- POSTED: 28 Feb 2014 23:02
India's economy grew by a sluggish 4.7 per cent in the last quarter of 2013, data showed on Friday, marking more bad news for the ruling Congress party ahead of looming elections.
NEW DELHI: India's economy grew by a sluggish 4.7 per cent in the last quarter of 2013, data showed on Friday, marking more bad news for the ruling Congress party ahead of looming elections.
The 4.7 per cent year-on-year expansion in the three months to December undershot market forecasts of around five per cent growth and reflected high interest rates that have crimped investment and consumer spending.
No immediate improvement was seen on the horizon for growth in the gross domestic product (GDP) of Asia's third-largest economy.
"We continue to expect India's economic recovery to remain slow and uneven. Local conditions remain challenging, which is critical as the economy is driven primarily by domestic demand," said Capital Economics economist Miguel Chanco.
The figures reported by India's ministry of statistics was the fifth straight quarter of below five-per-cent expansion.
Growth has crumbled from nearly double-digit expansion just two years ago, a level economists say India must reach again to generate jobs for its vast young population.
Although down from November, stubbornly high consumer price inflation continues to constrain household spending power, economists said.
What's more, economists say, a huge backlog of projects stalled by India's infamous bureaucratic red tape will keep weighing on investment.
Meanwhile, recent tightening of both monetary and fiscal policy to curb inflation is placing added downward pressure on the economy.
Overall, economic growth "is likely to remain muted", said Chanco.
The third-quarter performance was slightly weaker than the previous three months when the economy grew by 4.8 per cent.
Earlier this month, the government forecast the economy would grow by 4.9 per cent in this fiscal year to March, after expanding by a decade low of 4.5 per cent last year.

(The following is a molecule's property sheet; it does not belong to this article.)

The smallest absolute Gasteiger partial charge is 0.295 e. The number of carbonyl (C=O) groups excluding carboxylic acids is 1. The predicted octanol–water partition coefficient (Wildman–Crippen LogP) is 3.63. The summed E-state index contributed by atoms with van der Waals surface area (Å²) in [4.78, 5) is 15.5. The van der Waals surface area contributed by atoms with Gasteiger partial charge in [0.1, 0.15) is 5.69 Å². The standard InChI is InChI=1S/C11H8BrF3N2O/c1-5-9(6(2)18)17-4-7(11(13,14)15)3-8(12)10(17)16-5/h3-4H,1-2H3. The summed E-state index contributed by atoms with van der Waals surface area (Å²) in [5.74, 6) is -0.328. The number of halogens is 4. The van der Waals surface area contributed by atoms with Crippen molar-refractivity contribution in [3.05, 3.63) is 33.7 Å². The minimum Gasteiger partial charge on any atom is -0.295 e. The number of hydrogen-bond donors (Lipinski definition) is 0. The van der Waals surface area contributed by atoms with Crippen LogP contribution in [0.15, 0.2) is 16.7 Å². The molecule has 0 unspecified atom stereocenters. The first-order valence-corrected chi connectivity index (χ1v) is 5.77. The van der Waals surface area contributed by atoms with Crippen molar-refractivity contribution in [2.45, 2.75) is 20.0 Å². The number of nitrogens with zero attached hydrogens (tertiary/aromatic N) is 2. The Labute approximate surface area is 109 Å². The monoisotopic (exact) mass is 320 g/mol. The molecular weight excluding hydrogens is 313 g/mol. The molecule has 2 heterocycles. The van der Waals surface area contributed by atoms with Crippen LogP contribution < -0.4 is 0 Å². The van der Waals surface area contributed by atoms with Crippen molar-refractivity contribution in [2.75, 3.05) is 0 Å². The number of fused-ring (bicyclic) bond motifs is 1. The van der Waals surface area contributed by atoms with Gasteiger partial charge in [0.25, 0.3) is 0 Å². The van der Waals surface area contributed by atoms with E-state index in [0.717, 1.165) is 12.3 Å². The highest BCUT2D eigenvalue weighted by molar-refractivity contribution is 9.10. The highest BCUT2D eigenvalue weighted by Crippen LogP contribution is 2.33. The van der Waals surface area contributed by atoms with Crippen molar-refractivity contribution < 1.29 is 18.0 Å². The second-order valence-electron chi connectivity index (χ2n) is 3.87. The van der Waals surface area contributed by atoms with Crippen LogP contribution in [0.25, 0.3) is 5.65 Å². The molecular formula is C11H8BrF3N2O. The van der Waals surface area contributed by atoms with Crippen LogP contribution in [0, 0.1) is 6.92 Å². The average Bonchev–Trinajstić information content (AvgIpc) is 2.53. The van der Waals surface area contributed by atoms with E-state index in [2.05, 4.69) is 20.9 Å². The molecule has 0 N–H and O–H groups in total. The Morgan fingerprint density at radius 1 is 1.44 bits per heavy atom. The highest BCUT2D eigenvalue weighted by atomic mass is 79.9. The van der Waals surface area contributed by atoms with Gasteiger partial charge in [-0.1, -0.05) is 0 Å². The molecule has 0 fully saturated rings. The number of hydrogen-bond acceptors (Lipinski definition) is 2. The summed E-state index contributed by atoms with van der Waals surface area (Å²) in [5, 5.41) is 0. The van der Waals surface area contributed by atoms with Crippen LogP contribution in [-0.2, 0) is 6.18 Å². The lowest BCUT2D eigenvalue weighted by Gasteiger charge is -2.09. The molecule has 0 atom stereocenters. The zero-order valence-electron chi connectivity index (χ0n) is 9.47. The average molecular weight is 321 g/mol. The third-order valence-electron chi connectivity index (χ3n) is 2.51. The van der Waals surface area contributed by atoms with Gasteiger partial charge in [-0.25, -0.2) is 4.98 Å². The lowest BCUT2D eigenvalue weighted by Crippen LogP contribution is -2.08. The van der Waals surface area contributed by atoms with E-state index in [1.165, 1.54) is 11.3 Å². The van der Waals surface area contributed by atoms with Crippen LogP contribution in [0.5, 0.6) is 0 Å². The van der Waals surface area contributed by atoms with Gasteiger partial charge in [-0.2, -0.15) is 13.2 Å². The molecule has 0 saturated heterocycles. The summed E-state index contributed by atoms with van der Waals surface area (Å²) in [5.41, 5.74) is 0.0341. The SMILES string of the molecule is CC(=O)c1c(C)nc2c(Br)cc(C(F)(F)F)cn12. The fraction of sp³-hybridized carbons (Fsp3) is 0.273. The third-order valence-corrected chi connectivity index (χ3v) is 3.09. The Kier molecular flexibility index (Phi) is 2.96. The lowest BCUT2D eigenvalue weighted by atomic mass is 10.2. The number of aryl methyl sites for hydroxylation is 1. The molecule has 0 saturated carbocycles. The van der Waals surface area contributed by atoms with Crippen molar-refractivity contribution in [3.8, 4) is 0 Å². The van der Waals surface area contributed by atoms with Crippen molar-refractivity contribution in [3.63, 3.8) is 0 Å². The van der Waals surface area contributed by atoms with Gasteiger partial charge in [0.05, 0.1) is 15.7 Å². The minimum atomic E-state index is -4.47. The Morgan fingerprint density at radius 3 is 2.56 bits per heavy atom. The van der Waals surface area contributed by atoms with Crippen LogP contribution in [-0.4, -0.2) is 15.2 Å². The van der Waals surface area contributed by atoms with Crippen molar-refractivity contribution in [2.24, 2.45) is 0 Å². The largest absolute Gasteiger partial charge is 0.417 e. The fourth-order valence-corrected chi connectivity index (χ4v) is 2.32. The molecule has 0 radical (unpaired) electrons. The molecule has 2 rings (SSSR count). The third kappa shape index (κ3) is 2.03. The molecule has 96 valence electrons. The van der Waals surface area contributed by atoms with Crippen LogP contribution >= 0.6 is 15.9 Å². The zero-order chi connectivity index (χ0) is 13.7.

However, most private economists see expansion in the low four per cent range.
"There is no sign of a lift in the real economy," senior Moody's Analytics economist Doug Levine said.
Economists say the economy grew 4.6 per cent in the first half and needs to expand 5.2 per cent in the second half to meet the government's full-year 4.9 per cent growth target.
The breakdown of third-quarter growth figures showed stronger services output more than offset by slowdowns in the agricultural and industrial sectors.
On the spending side, there was more domestic demand weakness. Both consumption and investment growth faltered after a slight pickup in the previous quarter.
Exports slowed too, but still grew at a double-digit rate relative to a year earlier.
The figures were a blow for the scandal-tarred Congress party-led government, which has been desperate to breathe new life into the economy before the elections due by May.
Hindu nationalist opposition prime ministerial candidate Narendra Modi has painted himself as the lone leader who can steer India's growth back into the fast lane.
Modi, seen as a divisive politician due to deadly anti-Muslim riots that took place on his watch as chief minister of Gujarat state 12 years ago, asserts he can duplicate the economic success story in his home province.
But Levine, in a report entitled "India Underwhelms", said while Modi may offer a chance for better governance in the graft-tainted nation, "it will be a long road for the economy".
On a more positive side, India's gaping current account deficit -- the broadest trade measure -- that had alarmed analysts is seen narrowing to 2.4 per cent of GPD from a peak of 4.8 per cent last year.